This comparison needs to be done with other groups (nondengue) of patients as well, for better understanding of the benefits of BCR platelets versus PRP platelets.

Financial support and sponsorship

Nil.

Conflicts of interest

There are no conflicts of interest.



 
  References Top

1.
Hersh EM, Bodey GP, Nies BA, Freireich EJ. Causes of death in acute leukemia: A ten-year study of 414 patients from 1954-1963. JAMA 1965;193:105-9.  Back to cited text no. 1
    
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Minor AH, Burnett L. A method for separating and concentrating platelets from normal human blood. Blood 1952;7:693-9.  Back to cited text no. 2
    
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Wallace EL, Churchill WH, Surgenor DM, Cho GS, McGurk S. Collection and transfusion of blood and blood components in the United States, 1994. Transfusion 1998;38:625-36.  Back to cited text no. 3
    
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Meehan KR, Matias CO, Rathore SS, Sandler SG, Kallich J, LaBrecque J, et al. Platelet transfusions: Utilization and associated costs in a tertiary care hospital. Am J Hematol 2000;64:251-6.  Back to cited text no. 4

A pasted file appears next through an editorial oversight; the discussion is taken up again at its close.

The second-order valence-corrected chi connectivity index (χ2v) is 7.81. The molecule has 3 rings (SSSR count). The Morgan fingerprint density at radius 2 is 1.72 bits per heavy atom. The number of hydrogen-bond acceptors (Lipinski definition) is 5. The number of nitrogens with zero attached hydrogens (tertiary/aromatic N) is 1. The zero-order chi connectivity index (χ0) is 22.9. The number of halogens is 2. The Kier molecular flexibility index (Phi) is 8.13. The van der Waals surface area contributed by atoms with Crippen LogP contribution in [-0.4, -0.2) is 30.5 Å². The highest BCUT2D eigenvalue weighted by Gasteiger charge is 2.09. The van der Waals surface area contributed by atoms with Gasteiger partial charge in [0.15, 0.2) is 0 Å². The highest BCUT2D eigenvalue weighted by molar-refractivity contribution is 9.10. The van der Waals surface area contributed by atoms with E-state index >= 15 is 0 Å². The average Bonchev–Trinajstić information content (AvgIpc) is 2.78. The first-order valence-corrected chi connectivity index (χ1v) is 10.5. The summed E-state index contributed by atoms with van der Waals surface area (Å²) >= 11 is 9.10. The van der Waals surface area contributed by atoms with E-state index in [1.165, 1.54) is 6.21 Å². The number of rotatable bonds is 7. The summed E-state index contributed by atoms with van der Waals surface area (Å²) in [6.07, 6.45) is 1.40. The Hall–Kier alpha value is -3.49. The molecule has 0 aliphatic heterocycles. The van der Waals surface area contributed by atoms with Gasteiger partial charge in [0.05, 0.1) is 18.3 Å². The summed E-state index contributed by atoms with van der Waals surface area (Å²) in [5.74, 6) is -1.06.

5.
Schiffer CA, Anderson KC, Bennett CL, Bernstein S, Elting LS, Goldsmith M, et al. Platelet transfusion for patients with cancer: Clinical practice guidelines of the American Society of Clinical Oncology. J Clin Oncol 2001;19:1519-38.  Back to cited text no. 5
    
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Murphy S, Heaton WA, Rebulla P. Platelet production in the old world-and the new. Transfusion 1996;36:751-4.  Back to cited text no. 6
    
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Slichter SJ, Harker LA. Preparation and storage of platelet concentrates. Transfusion 1976;16:8-12.  Back to cited text no. 7
    
8.
Mourad N. Studies on release of certain enzymes from certain enzymes from human platelets. Transfusion 1968;8:363-7.  Back to cited text no. 8
    
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Fijnheer R, Pietersz RN, de Korte D, Gouwerok CW, Dekker WJ, Reesink HW, et al. Platelet activation during preparation of platelet concentrates: A comparison of the platelet-rich plasma and the buffy coat methods. Transfusion 1990;30:634-8.  Back to cited text no. 9